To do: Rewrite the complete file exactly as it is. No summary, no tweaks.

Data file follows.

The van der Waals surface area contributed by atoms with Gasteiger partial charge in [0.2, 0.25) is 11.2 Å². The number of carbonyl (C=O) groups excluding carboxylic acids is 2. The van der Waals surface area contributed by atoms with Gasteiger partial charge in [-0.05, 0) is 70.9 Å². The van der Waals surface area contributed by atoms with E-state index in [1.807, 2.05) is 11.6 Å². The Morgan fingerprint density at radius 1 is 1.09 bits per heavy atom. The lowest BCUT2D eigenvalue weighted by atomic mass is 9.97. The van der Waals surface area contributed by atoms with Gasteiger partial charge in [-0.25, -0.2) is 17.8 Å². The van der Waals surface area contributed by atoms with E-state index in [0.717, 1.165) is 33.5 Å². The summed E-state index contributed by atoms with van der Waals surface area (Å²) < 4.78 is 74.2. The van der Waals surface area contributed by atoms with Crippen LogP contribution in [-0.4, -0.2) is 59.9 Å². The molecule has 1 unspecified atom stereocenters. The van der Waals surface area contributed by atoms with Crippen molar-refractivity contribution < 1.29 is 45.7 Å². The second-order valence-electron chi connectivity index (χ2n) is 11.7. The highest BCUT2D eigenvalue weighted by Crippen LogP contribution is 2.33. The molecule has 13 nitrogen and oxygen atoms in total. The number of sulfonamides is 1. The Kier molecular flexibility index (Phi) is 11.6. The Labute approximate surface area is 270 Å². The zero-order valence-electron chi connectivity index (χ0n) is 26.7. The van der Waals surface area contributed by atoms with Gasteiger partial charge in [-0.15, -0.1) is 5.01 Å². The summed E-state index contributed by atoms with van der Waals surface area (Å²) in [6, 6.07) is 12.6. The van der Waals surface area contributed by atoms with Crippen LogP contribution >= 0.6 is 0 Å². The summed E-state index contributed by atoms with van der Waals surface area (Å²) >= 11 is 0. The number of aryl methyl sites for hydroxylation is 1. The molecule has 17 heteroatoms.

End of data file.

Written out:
The van der Waals surface area contributed by atoms with Gasteiger partial charge in [0.2, 0.25) is 11.2 Å². The number of carbonyl (C=O) groups excluding carboxylic acids is 2. The van der Waals surface area contributed by atoms with Gasteiger partial charge in [-0.05, 0) is 70.9 Å². The van der Waals surface area contributed by atoms with E-state index in [1.807, 2.05) is 11.6 Å². The Morgan fingerprint density at radius 1 is 1.09 bits per heavy atom. The lowest BCUT2D eigenvalue weighted by atomic mass is 9.97. The van der Waals surface area contributed by atoms with Gasteiger partial charge in [-0.25, -0.2) is 17.8 Å². The van der Waals surface area contributed by atoms with E-state index in [0.717, 1.165) is 33.5 Å². The summed E-state index contributed by atoms with van der Waals surface area (Å²) < 4.78 is 74.2. The van der Waals surface area contributed by atoms with Crippen LogP contribution in [-0.4, -0.2) is 59.9 Å². The molecule has 1 unspecified atom stereocenters. The van der Waals surface area contributed by atoms with Crippen molar-refractivity contribution < 1.29 is 45.7 Å². The second-order valence-electron chi connectivity index (χ2n) is 11.7. The highest BCUT2D eigenvalue weighted by Crippen LogP contribution is 2.33. The molecule has 13 nitrogen and oxygen atoms in total. The number of sulfonamides is 1. The Kier molecular flexibility index (Phi) is 11.6. The Labute approximate surface area is 270 Å². The zero-order valence-electron chi connectivity index (χ0n) is 26.7. The van der Waals surface area contributed by atoms with Gasteiger partial charge in [-0.15, -0.1) is 5.01 Å². The summed E-state index contributed by atoms with van der Waals surface area (Å²) in [6, 6.07) is 12.6. The van der Waals surface area contributed by atoms with Crippen LogP contribution >= 0.6 is 0 Å². The summed E-state index contributed by atoms with van der Waals surface area (Å²) >= 11 is 0. The number of aryl methyl sites for hydroxylation is 1. The molecule has 17 heteroatoms.